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The morning melting point

Ronin McCracken ’26
Maria Kotsis ’27, Seely Troffkin ’25, Kelsie George ’25, Kalliope Tsagaratos ’25 and Tess Hodges ’25 working hard on their Christmas ornaments. Using their skills with blow torches and forming melted glass so make something truly spectacular.

The name may be misleading but South’s Lampworking club is not at all about making lamps. Students at the break of dawn use real fire power to make small glass objects like beads or even exciting festive ornaments.

Lampworking means melting glass and shaping when hot enough. This club meets each Friday morning and is advised by Biology teacher Shelly Rothenbuhler. Rothenbuhler has been doing lampworking for many years at the local Neighborhood Club as a side hobby, and later introduced it to her class, eventually evolving into a small club.

“Oh, it is fun, it’s really fun, and once you get into it, it’s very mesmerizing,” Rothenbuhler said. “It’s a little stressful when you’re first learning but it gets to be very relaxing when you’re done.”

Students don’t need any prior experience to join the club, even Kelsie George ’25 used to be new at lampworking. Now she’s the student leader of the club, helping newcomers and running things along while focusing on her own work.

“There’s just a couple of us, we have more (members) some weeks, but it’s just something that’s fun,” George said. “It’s relaxing and something you can come and do in the morning and kind of just decompress from school.”

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About the Contributor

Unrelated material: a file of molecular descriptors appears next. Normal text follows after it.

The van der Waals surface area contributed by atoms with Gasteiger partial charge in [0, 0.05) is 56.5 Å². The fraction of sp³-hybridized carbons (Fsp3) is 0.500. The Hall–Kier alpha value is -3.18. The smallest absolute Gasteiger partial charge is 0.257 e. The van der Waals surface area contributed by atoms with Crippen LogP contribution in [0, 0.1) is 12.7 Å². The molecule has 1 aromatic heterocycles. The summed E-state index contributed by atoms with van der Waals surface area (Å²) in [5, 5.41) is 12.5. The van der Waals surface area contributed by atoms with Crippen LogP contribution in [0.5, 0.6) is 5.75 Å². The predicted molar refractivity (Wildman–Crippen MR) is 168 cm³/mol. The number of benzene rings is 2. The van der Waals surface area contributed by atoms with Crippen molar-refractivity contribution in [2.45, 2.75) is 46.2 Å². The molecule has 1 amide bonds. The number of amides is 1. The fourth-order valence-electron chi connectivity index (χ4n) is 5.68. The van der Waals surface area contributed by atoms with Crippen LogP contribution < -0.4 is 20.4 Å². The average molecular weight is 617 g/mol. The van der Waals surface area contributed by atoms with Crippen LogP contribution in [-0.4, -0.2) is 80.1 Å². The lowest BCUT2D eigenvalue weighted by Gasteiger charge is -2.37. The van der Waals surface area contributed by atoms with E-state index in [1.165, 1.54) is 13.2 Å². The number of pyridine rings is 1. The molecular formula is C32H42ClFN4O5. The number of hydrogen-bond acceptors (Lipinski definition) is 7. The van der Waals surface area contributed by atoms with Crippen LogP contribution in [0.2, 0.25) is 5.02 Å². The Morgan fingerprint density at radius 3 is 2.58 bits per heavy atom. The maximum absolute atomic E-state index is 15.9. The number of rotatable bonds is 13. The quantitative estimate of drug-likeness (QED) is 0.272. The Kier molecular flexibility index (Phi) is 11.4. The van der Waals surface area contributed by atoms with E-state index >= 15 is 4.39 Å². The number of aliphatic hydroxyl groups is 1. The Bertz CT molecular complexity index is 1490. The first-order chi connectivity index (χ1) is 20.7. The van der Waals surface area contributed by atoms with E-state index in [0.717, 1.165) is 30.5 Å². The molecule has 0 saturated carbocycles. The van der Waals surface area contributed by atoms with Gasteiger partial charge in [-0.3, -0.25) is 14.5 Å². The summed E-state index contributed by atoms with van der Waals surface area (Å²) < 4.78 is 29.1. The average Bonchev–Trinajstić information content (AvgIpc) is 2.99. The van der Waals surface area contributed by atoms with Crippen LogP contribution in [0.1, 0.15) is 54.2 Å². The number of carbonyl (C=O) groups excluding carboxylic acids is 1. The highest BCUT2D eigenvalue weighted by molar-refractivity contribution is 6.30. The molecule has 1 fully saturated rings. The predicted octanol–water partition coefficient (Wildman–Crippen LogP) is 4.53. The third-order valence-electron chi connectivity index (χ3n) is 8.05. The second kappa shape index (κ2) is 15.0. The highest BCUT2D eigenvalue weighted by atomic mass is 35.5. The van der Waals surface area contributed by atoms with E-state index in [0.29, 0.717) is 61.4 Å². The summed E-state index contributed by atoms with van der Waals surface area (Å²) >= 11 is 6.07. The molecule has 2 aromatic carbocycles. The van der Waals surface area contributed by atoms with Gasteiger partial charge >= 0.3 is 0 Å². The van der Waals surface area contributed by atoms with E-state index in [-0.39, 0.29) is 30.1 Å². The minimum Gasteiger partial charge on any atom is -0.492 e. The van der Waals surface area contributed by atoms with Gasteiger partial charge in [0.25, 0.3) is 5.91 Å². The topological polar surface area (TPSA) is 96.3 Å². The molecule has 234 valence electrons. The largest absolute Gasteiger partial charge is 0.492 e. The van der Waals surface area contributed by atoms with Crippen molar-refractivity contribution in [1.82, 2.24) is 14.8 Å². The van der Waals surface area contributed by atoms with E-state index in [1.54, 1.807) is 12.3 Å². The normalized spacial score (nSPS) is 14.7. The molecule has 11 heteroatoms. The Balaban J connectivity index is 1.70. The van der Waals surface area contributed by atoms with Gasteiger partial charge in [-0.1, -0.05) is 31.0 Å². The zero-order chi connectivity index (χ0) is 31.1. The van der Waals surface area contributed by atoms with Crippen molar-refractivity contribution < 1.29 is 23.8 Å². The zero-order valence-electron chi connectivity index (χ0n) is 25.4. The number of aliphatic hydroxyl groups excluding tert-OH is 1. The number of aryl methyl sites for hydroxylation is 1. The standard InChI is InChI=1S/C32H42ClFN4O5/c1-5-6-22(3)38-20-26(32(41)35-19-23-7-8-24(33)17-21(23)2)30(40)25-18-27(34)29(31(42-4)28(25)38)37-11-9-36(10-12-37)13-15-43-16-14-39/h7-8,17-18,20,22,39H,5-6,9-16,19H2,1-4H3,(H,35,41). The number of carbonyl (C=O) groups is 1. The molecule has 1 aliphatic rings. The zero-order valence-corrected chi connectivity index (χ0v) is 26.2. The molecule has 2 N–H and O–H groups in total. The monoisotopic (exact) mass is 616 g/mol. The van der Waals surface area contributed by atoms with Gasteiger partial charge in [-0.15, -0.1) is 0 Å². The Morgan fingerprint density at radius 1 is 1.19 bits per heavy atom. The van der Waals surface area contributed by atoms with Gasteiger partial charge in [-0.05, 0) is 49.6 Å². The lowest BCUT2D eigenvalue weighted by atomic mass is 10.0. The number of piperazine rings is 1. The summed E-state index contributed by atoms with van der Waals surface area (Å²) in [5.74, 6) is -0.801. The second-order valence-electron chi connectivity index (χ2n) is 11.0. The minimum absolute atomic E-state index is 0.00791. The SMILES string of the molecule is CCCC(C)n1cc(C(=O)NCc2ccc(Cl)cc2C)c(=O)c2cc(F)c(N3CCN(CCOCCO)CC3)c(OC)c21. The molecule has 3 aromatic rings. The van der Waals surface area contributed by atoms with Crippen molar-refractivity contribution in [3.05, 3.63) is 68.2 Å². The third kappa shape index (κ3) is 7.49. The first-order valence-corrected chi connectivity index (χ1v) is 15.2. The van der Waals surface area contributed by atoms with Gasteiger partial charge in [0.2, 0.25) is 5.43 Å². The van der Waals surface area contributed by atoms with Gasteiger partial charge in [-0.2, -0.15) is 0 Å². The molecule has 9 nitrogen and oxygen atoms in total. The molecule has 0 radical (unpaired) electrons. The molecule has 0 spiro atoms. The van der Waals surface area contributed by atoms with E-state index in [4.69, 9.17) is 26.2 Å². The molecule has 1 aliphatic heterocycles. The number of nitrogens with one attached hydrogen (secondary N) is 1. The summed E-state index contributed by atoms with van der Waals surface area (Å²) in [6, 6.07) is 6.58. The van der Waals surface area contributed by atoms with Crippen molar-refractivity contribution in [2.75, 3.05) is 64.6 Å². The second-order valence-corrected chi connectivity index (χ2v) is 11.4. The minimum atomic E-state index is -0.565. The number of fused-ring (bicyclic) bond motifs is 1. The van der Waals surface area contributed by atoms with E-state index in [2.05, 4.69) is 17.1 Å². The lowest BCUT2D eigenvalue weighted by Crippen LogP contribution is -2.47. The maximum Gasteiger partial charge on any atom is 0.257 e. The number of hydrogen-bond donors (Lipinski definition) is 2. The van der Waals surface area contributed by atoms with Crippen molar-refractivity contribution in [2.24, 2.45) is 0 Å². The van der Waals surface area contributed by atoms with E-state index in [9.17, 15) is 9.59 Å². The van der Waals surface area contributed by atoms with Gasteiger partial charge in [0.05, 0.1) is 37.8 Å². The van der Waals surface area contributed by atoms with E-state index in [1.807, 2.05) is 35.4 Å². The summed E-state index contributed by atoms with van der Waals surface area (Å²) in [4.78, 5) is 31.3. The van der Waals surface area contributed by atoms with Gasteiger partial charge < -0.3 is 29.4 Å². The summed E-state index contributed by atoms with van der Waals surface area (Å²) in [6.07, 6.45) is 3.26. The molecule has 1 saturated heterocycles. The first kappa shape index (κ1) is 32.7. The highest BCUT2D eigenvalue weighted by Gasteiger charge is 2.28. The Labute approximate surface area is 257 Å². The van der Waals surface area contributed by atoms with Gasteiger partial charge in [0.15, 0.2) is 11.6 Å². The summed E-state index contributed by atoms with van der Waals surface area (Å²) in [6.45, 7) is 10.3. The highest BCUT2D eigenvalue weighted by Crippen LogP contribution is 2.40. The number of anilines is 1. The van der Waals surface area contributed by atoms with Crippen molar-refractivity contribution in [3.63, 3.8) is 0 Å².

Ronin McCracken ’26
Ronin McCracken ’26, Staff Writer
Drawing. Painting. Printmaking. Photography. After a summer spent unleashing his creativity through every possible medium, Ronin McCracken ’26 is ready to take on a brand new one: journalism. As a first year staff writer for The Tower, McCracken isn’t sure what he wants to write just yet, but he’s looking forward to voicing his thoughts in opinion stories in the coming year. “If I see a story that I like, I’ll just try to do that the best I can,” McCracken said. When he isn’t making art or chasing down his next big story, McCracken can be found with a controller in hand, fighting his way out of yet another Mortal Kombat chapter beside his closest friends. An avid gamer for many years, McCracken said he can hardly remember a time without a console. “I remember having a Wii when I was really little,” McCracken said. “We still have it, but it’s not even usable anymore. That was probably the first time I ever played a video game--I don’t even know how young.”

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